By Matthew Hurley: Marcos Maidana is without question one of the most exciting fighters to watch in boxing. A rough and tumble brawler who always brings it and then leaves it in the ring. He is deserving of a big payday, and he’ll finally get one on May 3 against Floyd Mayweather. Unfortunately he has no chance against the recognized best in the sport.
Mayweather himself has tried to punch up his latest pay per view with his usual blather, but even he realizes most people are politely yawning behind the back of their hand over what is perceived as another Floyd walkover. That and the fact that this fight comes right on the heels of Manny Pacquiao’s latest pay per view this past April 12 against Timothy Bradley has many boxing fans up in arms over the exorbitant cost of seeing their favorite fighters perform.
Message boards have been punctuated by the word “boycott” but there will be those who talk a good game and then come fight night can’t help but press the “order” button on their remote control. It’s the plight of the boxing junkie. But junkies often wither and die and many boxing fans are so fed up when it comes to overpriced pay per views that feature deplorable undercards and mismatched feature bouts that they are turning their backs or, at the very least, being more discerning when it comes to what they buy.
Pacquiao – Bradley II was an intriguing matchup but the pay per view numbers were disappointing. Mayweather – Maidana will probably do a bit better but not by much. Even the promotion for the bout seems lackadaisical, as if Golden Boy Promotions knows this card is going to suffer in comparison to past Mayweather pay per views.
None of this is Maidana’s fault. He’s as honest a fighter as there is and deserves a moment under the big lights. But if Mayweather is an A+ fighter Maidana is a B or B-. That’s not denigrating him, it’s just a fact.
Of course, any fighter can land the proverbial lucky or perfect shot that shakes the boxing world to its foundation – just ask Manny Pacquiao. But does anyone really believe that Maidana, a hard puncher but not a knockout machine like Thomas Hearns, will even get close to Mayweather’s chin?
It says here this bout turns into a sparring session after round two, like most of Mayweather’s bouts. And once all the drama has been sucked out of the MGM Grand in Las Vegas people will be walking toward the exits. And many people watching at home will look up at the ceiling and wonder aloud why they paid seventy bucks for a foregone conclusion.
Mayweather’s staunchest supporters will applaud his brilliance, and he is brilliant, but even those diehards must wonder how their hero would react if he found himself in the ring with a fighter not crippled by countless disadvantages in talent, speed and experience. And maybe, if Floyd came face to face with an opponent like that, he’d rise to an even higher level and pitch a shutout. That would be something to see. But Floyd seems almost pathologically obsessed with remaining undefeated so opponents like Victor Ortiz, Robert Guerrero and now Maidana share the ring with him.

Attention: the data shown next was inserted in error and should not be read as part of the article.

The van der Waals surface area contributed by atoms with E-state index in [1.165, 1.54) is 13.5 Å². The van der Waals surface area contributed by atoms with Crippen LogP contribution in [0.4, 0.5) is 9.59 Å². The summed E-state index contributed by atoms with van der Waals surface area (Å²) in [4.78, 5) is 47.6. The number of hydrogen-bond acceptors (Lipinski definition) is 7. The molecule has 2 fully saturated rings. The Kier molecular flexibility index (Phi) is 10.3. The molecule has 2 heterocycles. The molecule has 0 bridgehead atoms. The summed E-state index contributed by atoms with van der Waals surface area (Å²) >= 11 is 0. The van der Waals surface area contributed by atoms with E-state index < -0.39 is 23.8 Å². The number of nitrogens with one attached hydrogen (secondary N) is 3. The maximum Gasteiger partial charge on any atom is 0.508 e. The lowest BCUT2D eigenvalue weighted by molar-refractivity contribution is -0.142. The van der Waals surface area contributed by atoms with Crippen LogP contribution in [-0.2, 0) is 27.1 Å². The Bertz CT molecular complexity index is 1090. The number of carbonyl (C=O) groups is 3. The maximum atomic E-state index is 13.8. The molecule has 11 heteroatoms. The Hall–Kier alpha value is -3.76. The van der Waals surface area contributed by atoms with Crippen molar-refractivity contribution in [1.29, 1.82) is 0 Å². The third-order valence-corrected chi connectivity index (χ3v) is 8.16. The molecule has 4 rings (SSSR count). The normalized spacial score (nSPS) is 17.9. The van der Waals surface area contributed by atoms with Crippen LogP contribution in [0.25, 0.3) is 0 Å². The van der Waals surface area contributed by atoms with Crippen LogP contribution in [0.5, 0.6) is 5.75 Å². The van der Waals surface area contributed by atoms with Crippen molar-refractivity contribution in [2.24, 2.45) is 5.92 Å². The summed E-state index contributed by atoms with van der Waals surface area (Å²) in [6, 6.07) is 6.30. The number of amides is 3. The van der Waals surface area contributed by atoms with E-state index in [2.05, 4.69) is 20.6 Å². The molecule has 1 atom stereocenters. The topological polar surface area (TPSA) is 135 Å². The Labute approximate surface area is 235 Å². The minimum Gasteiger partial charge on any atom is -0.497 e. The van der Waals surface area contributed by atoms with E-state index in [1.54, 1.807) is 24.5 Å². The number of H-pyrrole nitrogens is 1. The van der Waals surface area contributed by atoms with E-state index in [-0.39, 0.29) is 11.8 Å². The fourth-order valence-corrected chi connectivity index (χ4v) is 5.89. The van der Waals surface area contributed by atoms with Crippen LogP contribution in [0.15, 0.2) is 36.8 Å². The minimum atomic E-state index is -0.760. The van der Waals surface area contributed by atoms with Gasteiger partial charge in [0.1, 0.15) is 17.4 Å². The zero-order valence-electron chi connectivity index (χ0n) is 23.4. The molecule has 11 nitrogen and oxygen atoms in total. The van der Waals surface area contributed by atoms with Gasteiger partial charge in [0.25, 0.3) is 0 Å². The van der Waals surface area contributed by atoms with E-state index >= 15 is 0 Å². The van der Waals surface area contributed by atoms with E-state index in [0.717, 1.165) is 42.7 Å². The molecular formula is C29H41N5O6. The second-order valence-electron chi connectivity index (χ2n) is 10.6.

Floyd’s brigade will point to his terrific showing against Saul Alvarez as proof that he has fought decent competition. He’s just too good for them, they say.
But Canelo, a rising star, was way too inexperienced for Floyd. I was shocked at how many noted writers and broadcasters gave him a legitimate chance or even, Heavens to Murgatroyd, picked him to win. I didn’t think he’d win a round, and after it was over I might have given him one. The kid just wasn’t ready.
Before I’m labeled a “hater” I should add that Floyd’s defensive prowess, to me, is spellbinding. And he does not run, in particular as of late. He stays in the pocket and still makes them miss. There is genius in what he does. I’m just sick of paying seventy bucks a pop to see him ply his craft. Were these pay per views, no matter Floyd’s, Manny’s or whoever, more reasonably priced, or if they offered you a free month of HBO or Showtime as an incentive, complaints would not be coming from this corner. But that’s just not the case.
So, for the first time in years I’m bypassing this boxing “event”. Although I said the same thing to myself for Mayweather – Guerrero and then, at eight o’clock out here on the east coast, I reluctantly pressed that damn “order” button on my clicker. Hopefully I won’t do it this time. But what can I say? I’m a boxing junkie.
Matthew Hurley is a full time member of the Boxing Writers Association of America and a voting member for the International Boxing Hall of Fame. His first book on boxing, Ringside Reflections, can be purchased at Amazon.com.